We walked further down Thamel toward Durbar Square, mesmerized by the sounds, smells and colors of the city. Well, actually, aside from the brightly colored fabrics and dresses displayed in storefronts, the rest of the city was covered by dust and smog. The sky was a constant white-gray during our stay. To protect from the dust and high level of pollution, many locals have taken to wearing fun fabric-covered masks.

Load Sharing

Upon reaching Durbar Square we were immediately accosted by security and asked to pay USD20 to enter while locals just strolled right in. (I’m pretty sure they used skin color as the indicator for who pays and who doesn’t.) Durbar Square is home to the old Royal Palace and dozens of temples. The Kumari (princess), or Living Goddess, also lives in a building inside the square. She was a young girl believed to be a manifestation of the divine female energy Devi. When she had her first period she was replaced by another, Kumari.

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Durbar Square was a depressing sight—a shadow of what it once was— we hadn’t realized just how much the earthquake in 2015 had devastated Nepal until witnessing it firsthand. Piles of stones and bricks lay everywhere and temples were held up by wooden supports.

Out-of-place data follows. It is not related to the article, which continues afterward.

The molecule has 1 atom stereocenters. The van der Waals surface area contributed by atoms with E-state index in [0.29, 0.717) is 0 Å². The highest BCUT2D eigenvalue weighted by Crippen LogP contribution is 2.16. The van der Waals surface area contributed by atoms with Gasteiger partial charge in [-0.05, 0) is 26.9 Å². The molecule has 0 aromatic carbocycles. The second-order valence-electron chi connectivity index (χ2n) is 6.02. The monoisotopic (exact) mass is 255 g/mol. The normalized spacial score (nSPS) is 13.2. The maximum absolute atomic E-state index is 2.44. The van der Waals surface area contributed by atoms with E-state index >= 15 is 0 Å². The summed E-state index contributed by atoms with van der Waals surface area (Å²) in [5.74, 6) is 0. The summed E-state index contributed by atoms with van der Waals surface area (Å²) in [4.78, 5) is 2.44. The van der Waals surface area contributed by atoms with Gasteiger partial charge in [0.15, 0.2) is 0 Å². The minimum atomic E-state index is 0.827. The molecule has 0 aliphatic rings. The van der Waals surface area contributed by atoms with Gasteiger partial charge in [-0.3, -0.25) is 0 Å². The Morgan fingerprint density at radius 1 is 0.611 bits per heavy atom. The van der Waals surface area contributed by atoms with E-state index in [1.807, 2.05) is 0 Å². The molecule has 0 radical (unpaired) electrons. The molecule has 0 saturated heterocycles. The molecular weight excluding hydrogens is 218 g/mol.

From Durbar Square we found our way to Freak Street, named for the hippies that descended up on the area in the 1960s and 1970s drawn by the cheap government-run hashish shops. Dreadlocked hippies can still be found in this area as well as dealers selling hashish in side alleys.

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We wanted to make use of the kitchen in our apartment-style hotel room so we went shopping for food. Not many stores use refrigeration, which limits what they sell. Those that do use refrigerators oftentimes use them for beer and sodas only. The power station cannot generate enough electricity for everyone, so they use ‘load sharing’ between different districts, allowing several hours of electricity per district during certain times of the day. Almost everyone uses back up generators to get by, even if only for their TVs. Needless to say, none of the meat was refrigerated. But if you’re adventurous enough you can find butcher shops with slabs of meat exposed to the sun, air flies. To get some protein we settled for eggs, which are sold in just about every corner shop (also not refrigerated.) They were not refrigerated in South America either. After collecting fresh carrots, beans, onions and chives for less than a dollar (the majority of the Nepalese live on less than USD2 a day) we headed to a spice store. The smell of the store was intoxicating. We randomly selected two spices to use with dinner.

Last Minute Supplies